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What is the difference between StringConstPtr and String::ConstPtr?

asked 2021-05-12 23:54:59 -0500

eliocon gravatar image

I just would like to know the difference between those two pointers and when to use one or another. or are the same thing? Sorry for the trivial question.

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answered 2021-05-27 11:13:41 -0500

djchopp gravatar image

I'll give answering this a try:

The long story short is StringConstPtr is just a shortcut to String::ConstPtr and can be used interchangeably. There may be some implications but I have not found them yet.

For the longer answer we have to look at the relevant code. If you have a strong grasp of cpp you can probably pick out what is going on in the code which looks like this (in ROS1) from std_msgs/String.h:

namespace std_msgs
{
template <class ContainerAllocator>
struct String_
{
  typedef String_<ContainerAllocator> Type;

  String_()
    : data()  {
    }
  String_(const ContainerAllocator& _alloc)
    : data(_alloc)  {
  (void)_alloc;
    }

  typedef std::basic_string<char, std::char_traits<char>, typename ContainerAllocator::template rebind<char>::other >  _data_type;
  _data_type data;

  typedef boost::shared_ptr< ::std_msgs::String_<ContainerAllocator> > Ptr;
  typedef boost::shared_ptr< ::std_msgs::String_<ContainerAllocator> const> ConstPtr;

}; // struct String_

typedef ::std_msgs::String_<std::allocator<void> > String;

typedef boost::shared_ptr< ::std_msgs::String > StringPtr;
typedef boost::shared_ptr< ::std_msgs::String const> StringConstPtr;
}

If you don't have a strong grasp on cpp (or at least templating), I will try and explain below.

The following block of code defines the template of a struct that represents our string message. It is templated based on the type of allocator you give it. It internally has some type definitions, constructors, and the storage of our message data (named data in this case).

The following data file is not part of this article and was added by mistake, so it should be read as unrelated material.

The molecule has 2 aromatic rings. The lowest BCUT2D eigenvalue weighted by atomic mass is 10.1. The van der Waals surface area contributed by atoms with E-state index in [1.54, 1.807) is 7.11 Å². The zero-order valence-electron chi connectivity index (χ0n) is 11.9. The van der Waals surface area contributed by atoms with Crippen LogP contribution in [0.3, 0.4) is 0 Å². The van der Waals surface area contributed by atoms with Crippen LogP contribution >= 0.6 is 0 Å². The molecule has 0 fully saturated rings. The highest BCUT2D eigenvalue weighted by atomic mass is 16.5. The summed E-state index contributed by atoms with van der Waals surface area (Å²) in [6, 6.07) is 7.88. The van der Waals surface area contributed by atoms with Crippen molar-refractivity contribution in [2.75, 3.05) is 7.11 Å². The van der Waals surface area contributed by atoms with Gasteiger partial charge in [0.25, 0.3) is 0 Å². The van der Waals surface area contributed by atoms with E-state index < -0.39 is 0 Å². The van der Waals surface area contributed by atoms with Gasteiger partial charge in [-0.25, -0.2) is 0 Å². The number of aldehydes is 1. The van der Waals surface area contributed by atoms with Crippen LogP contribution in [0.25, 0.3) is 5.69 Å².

template <class ContainerAllocator>
struct String_
{
  typedef String_<ContainerAllocator> Type;

  String_()
    : data()  {
    }
  String_(const ContainerAllocator& _alloc)
    : data(_alloc)  {
  (void)_alloc;
    }

  typedef std::basic_string<char, std::char_traits<char>, typename ContainerAllocator::template rebind<char>::other >  _data_type;
  _data_type data;

  typedef boost::shared_ptr< ::std_msgs::String_<ContainerAllocator> > Ptr;
  typedef boost::shared_ptr< ::std_msgs::String_<ContainerAllocator> const> ConstPtr;

}; // struct String_

The next line gives that template an allocator of type std::allocator<void> and allows you to access the resulting struct through the type String. Note that internally the struct gives us the Ptr and ConstPtr type. Combined this gives us the String::Ptr and String::ConstPtr types.

typedef ::std_msgs::String_<std::allocator<void> > String;

The final two lines are essentially the shortcuts. They are redundant to the types defined in the struct.

typedef boost::shared_ptr< ::std_msgs::String > StringPtr;
typedef boost::shared_ptr< ::std_msgs::String const> StringConstPtr;

It should be noted that ALL of these are creating the message using the default allocator std::allocator. It is possible to create custom allocators but that is probably beyond the scope of this question.

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Excellent! thanks very much for the answer. I think I will have to improve my knowledge about cpp templating.

eliocon gravatar image eliocon  ( 2021-05-27 12:25:04 -0500 )edit

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Asked: 2021-05-12 23:54:59 -0500

Seen: 28 times

Last updated: May 27